More than 90 years after attending his first World Series, the almost 103-year-old actor Norman Lloyd was back again at the Fall Classic, watching his Los Angeles Dodgers take on the Houston Astros, the Los Angeles Times reported.
Lloyd, who is perhaps best known for his role as the strict headmaster who fired Robin Williams in “Dead Poets Society” and the villain who fell from the Statue of Liberty in Alfred Hitchcock’s “Saboteur," was first at the World Series in 1926 to watch the New York Yankees, led by Babe Ruth and Lou Gehrig, face the St. Louis Cardinals.
And, of course, he has a Babe Ruth story.
During the game, the Yankee slugger slid into second base and split open his pants. Lloyd recalled that Yankees trainer Doc Woods ran onto the field with a needle and thread to fix his uniform.
“An ordinary person would call time out and get a new pair,” Lloyd told the Los Angeles Times. “Not the Babe. He stood up, on the base, hands on his hips, surveyed the crowd and stood there while they sewed him up.”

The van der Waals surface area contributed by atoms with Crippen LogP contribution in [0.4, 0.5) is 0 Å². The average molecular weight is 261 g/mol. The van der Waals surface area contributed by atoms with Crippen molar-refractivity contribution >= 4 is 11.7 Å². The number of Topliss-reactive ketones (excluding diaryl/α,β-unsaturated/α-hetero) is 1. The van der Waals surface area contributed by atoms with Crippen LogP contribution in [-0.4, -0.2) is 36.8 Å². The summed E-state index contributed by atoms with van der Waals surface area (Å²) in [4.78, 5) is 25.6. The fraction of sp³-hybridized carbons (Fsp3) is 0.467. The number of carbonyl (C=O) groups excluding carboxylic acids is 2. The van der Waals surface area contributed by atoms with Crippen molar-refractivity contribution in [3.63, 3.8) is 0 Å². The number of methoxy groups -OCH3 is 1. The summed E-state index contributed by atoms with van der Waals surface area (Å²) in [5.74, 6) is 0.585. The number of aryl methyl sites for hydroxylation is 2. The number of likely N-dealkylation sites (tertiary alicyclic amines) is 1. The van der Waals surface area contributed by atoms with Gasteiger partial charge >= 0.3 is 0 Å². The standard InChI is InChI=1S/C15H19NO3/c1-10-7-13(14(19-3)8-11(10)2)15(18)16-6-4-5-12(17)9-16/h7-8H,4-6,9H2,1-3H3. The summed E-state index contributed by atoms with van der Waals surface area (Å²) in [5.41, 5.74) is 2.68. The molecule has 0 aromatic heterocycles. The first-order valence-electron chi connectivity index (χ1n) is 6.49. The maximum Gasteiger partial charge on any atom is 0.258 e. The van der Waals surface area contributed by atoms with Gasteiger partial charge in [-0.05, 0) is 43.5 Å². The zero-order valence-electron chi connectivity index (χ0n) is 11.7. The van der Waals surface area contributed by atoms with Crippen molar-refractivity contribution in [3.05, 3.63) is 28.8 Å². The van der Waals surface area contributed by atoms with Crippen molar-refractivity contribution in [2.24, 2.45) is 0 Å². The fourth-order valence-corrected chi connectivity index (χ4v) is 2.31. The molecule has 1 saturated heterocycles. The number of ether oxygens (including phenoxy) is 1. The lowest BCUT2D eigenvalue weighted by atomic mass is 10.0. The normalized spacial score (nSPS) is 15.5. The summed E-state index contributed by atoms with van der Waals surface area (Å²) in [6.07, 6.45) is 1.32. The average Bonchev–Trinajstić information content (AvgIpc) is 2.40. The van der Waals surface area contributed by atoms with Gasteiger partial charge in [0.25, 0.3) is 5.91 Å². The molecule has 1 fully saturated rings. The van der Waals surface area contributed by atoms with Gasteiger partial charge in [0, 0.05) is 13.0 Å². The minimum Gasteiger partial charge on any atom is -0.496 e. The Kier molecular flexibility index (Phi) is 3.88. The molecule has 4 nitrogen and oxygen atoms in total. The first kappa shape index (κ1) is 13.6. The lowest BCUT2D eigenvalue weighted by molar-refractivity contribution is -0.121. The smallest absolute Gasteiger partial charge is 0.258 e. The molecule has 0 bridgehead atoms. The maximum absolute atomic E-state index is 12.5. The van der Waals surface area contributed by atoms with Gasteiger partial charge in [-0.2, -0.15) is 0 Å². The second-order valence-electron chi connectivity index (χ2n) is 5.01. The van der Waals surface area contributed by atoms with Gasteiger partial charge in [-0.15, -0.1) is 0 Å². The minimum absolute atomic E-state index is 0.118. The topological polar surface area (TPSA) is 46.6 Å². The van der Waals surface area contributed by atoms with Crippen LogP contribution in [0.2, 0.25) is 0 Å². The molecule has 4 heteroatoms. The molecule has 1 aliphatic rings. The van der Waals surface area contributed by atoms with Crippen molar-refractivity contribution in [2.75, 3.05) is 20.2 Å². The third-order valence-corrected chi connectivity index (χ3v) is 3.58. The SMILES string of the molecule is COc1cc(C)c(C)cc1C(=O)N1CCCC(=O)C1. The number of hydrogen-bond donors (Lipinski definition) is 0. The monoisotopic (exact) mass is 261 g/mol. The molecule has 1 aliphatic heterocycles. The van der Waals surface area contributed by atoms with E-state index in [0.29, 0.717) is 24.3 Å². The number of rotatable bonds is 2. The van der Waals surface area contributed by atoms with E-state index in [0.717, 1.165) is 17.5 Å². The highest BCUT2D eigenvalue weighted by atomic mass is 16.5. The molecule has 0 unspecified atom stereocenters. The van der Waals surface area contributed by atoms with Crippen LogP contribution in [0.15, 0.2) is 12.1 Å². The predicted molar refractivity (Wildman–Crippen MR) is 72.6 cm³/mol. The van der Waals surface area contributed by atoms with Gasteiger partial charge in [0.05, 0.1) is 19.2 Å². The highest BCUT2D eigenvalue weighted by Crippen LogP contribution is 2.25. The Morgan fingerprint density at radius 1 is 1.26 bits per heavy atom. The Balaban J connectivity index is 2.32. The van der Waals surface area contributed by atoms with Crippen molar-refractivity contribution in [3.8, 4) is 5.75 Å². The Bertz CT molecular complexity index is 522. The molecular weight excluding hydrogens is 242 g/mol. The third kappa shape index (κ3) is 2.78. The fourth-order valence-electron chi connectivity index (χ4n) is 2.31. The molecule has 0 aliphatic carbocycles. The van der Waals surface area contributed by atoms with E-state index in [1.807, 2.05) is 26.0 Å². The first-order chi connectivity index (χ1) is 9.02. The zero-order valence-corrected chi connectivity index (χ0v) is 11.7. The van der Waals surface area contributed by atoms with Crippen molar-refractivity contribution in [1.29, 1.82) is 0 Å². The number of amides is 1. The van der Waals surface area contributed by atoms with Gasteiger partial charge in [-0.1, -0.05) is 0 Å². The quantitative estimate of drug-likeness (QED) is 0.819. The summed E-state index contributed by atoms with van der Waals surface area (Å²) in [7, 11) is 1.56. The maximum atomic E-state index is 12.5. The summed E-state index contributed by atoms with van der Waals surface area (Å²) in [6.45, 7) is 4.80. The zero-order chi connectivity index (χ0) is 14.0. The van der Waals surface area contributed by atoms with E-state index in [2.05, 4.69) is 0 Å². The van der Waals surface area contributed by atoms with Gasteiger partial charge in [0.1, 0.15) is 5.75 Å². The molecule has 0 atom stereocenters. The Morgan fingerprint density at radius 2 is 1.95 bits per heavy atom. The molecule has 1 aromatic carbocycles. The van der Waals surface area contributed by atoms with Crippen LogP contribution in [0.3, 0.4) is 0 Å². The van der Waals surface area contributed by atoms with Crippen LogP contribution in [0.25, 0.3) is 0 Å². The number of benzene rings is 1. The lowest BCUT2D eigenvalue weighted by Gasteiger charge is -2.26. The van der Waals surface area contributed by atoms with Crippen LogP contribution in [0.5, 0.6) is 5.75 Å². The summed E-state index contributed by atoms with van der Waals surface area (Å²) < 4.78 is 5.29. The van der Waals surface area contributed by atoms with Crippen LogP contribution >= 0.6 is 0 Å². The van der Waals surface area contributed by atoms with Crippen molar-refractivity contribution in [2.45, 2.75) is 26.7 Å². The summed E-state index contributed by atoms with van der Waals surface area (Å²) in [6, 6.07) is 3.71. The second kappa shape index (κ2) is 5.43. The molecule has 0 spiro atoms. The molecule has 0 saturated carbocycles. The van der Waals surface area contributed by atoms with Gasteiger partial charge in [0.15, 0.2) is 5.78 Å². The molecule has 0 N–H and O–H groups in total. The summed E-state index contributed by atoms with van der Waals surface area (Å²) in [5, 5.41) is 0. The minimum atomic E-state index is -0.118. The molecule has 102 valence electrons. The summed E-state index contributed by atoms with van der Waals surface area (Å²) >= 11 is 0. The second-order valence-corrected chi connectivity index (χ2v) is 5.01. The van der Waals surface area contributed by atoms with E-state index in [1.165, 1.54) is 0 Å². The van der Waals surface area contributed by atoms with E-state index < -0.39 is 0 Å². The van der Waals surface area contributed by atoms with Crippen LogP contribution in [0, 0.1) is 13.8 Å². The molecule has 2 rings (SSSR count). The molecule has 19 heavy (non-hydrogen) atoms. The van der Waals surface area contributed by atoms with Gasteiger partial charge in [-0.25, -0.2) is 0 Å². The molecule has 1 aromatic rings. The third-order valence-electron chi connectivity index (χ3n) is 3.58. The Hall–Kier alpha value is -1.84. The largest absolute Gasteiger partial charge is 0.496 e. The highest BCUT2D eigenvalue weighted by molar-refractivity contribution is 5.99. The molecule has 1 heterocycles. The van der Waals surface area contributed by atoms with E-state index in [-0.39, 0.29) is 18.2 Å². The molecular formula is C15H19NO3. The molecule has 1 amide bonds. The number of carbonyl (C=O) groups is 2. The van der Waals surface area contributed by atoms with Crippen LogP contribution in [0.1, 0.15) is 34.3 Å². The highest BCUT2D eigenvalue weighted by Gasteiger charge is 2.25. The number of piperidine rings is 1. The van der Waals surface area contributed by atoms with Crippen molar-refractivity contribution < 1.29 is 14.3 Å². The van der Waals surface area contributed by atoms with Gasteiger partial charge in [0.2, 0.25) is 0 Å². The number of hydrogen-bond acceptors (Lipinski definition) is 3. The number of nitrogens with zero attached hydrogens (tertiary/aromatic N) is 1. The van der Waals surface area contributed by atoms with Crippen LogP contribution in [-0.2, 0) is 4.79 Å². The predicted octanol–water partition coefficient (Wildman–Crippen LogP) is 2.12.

Lloyd, who grew up in Brooklyn, said he has been a life-long Dodgers fan. He received the ticket to this World Series game as a surprise from friends.
“It is wonderful to be at a World Series again,” Lloyd said. “Baseball has always remained a passion for me, and I follow it religiously.”
However, the actor said, “I have to watch my language here [at Dodger Stadium in Los Angeles]. Because I’m from Brooklyn, you see, and we were very naughty with our language. It was considered ordinary conversation.”
Asked if he has any worries, the actor, "Same thing I worry about every year in October," according to ESPN. "Are we certain we're not overusing [star pitcher Clayton] Kershaw?"
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